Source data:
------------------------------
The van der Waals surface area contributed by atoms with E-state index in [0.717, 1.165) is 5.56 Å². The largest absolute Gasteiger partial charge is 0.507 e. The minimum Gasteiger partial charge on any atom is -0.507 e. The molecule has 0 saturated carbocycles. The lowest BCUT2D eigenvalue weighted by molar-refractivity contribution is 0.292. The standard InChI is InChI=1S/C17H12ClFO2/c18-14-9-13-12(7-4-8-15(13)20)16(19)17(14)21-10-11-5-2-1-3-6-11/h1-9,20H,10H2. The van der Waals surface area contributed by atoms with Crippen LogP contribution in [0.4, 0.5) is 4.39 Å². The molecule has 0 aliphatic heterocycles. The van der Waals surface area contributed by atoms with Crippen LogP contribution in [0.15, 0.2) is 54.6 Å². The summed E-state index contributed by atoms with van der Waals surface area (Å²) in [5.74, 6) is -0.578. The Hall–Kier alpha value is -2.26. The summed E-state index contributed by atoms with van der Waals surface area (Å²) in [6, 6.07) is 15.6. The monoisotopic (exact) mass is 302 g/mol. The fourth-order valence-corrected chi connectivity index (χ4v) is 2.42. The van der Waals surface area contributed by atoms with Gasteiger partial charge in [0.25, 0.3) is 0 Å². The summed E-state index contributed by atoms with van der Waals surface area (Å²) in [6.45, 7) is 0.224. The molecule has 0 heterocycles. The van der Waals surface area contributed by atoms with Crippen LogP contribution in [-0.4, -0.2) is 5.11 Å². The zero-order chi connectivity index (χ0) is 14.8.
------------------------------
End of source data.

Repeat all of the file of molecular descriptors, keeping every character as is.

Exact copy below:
The van der Waals surface area contributed by atoms with E-state index in [0.717, 1.165) is 5.56 Å². The largest absolute Gasteiger partial charge is 0.507 e. The minimum Gasteiger partial charge on any atom is -0.507 e. The molecule has 0 saturated carbocycles. The lowest BCUT2D eigenvalue weighted by molar-refractivity contribution is 0.292. The standard InChI is InChI=1S/C17H12ClFO2/c18-14-9-13-12(7-4-8-15(13)20)16(19)17(14)21-10-11-5-2-1-3-6-11/h1-9,20H,10H2. The van der Waals surface area contributed by atoms with Crippen LogP contribution in [0.4, 0.5) is 4.39 Å². The molecule has 0 aliphatic heterocycles. The van der Waals surface area contributed by atoms with Crippen LogP contribution in [0.15, 0.2) is 54.6 Å². The summed E-state index contributed by atoms with van der Waals surface area (Å²) in [5.74, 6) is -0.578. The Hall–Kier alpha value is -2.26. The summed E-state index contributed by atoms with van der Waals surface area (Å²) in [6, 6.07) is 15.6. The monoisotopic (exact) mass is 302 g/mol. The fourth-order valence-corrected chi connectivity index (χ4v) is 2.42. The van der Waals surface area contributed by atoms with Gasteiger partial charge in [0.25, 0.3) is 0 Å². The summed E-state index contributed by atoms with van der Waals surface area (Å²) in [6.45, 7) is 0.224. The molecule has 0 heterocycles. The van der Waals surface area contributed by atoms with Crippen LogP contribution in [-0.4, -0.2) is 5.11 Å². The zero-order chi connectivity index (χ0) is 14.8.